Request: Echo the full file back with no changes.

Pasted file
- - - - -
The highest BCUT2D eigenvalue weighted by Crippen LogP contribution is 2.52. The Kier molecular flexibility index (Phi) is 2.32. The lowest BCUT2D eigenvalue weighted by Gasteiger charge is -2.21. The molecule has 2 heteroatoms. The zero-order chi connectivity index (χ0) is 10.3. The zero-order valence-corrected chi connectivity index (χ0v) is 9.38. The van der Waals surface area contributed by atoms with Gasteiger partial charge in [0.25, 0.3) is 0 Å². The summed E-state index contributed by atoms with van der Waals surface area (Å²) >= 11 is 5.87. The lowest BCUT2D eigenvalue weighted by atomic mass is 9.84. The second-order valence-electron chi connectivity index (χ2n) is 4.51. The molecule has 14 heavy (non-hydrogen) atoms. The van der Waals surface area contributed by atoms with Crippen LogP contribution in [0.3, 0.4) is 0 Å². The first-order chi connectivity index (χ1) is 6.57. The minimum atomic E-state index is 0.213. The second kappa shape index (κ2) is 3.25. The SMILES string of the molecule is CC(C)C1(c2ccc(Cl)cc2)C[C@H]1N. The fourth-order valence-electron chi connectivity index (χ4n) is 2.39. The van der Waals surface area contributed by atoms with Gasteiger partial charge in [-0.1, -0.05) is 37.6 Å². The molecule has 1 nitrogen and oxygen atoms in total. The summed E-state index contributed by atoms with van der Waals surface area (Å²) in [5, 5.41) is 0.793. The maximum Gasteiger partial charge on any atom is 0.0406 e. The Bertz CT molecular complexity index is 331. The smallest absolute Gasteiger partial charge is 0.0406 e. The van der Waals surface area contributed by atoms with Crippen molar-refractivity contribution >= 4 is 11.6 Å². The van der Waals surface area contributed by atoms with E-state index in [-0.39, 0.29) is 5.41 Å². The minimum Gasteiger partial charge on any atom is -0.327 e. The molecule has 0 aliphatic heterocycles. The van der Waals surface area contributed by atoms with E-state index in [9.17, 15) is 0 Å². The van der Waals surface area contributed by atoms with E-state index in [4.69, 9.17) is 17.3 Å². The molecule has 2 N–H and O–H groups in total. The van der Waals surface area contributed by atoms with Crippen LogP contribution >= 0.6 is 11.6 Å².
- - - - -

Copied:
The highest BCUT2D eigenvalue weighted by Crippen LogP contribution is 2.52. The Kier molecular flexibility index (Phi) is 2.32. The lowest BCUT2D eigenvalue weighted by Gasteiger charge is -2.21. The molecule has 2 heteroatoms. The zero-order chi connectivity index (χ0) is 10.3. The zero-order valence-corrected chi connectivity index (χ0v) is 9.38. The van der Waals surface area contributed by atoms with Gasteiger partial charge in [0.25, 0.3) is 0 Å². The summed E-state index contributed by atoms with van der Waals surface area (Å²) >= 11 is 5.87. The lowest BCUT2D eigenvalue weighted by atomic mass is 9.84. The second-order valence-electron chi connectivity index (χ2n) is 4.51. The molecule has 14 heavy (non-hydrogen) atoms. The van der Waals surface area contributed by atoms with Crippen LogP contribution in [0.3, 0.4) is 0 Å². The first-order chi connectivity index (χ1) is 6.57. The minimum atomic E-state index is 0.213. The second kappa shape index (κ2) is 3.25. The SMILES string of the molecule is CC(C)C1(c2ccc(Cl)cc2)C[C@H]1N. The fourth-order valence-electron chi connectivity index (χ4n) is 2.39. The van der Waals surface area contributed by atoms with Gasteiger partial charge in [-0.1, -0.05) is 37.6 Å². The molecule has 1 nitrogen and oxygen atoms in total. The summed E-state index contributed by atoms with van der Waals surface area (Å²) in [5, 5.41) is 0.793. The maximum Gasteiger partial charge on any atom is 0.0406 e. The Bertz CT molecular complexity index is 331. The smallest absolute Gasteiger partial charge is 0.0406 e. The van der Waals surface area contributed by atoms with Crippen molar-refractivity contribution >= 4 is 11.6 Å². The van der Waals surface area contributed by atoms with E-state index in [-0.39, 0.29) is 5.41 Å². The minimum Gasteiger partial charge on any atom is -0.327 e. The molecule has 0 aliphatic heterocycles. The van der Waals surface area contributed by atoms with E-state index in [9.17, 15) is 0 Å². The van der Waals surface area contributed by atoms with E-state index in [4.69, 9.17) is 17.3 Å². The molecule has 2 N–H and O–H groups in total. The van der Waals surface area contributed by atoms with Crippen LogP contribution >= 0.6 is 11.6 Å².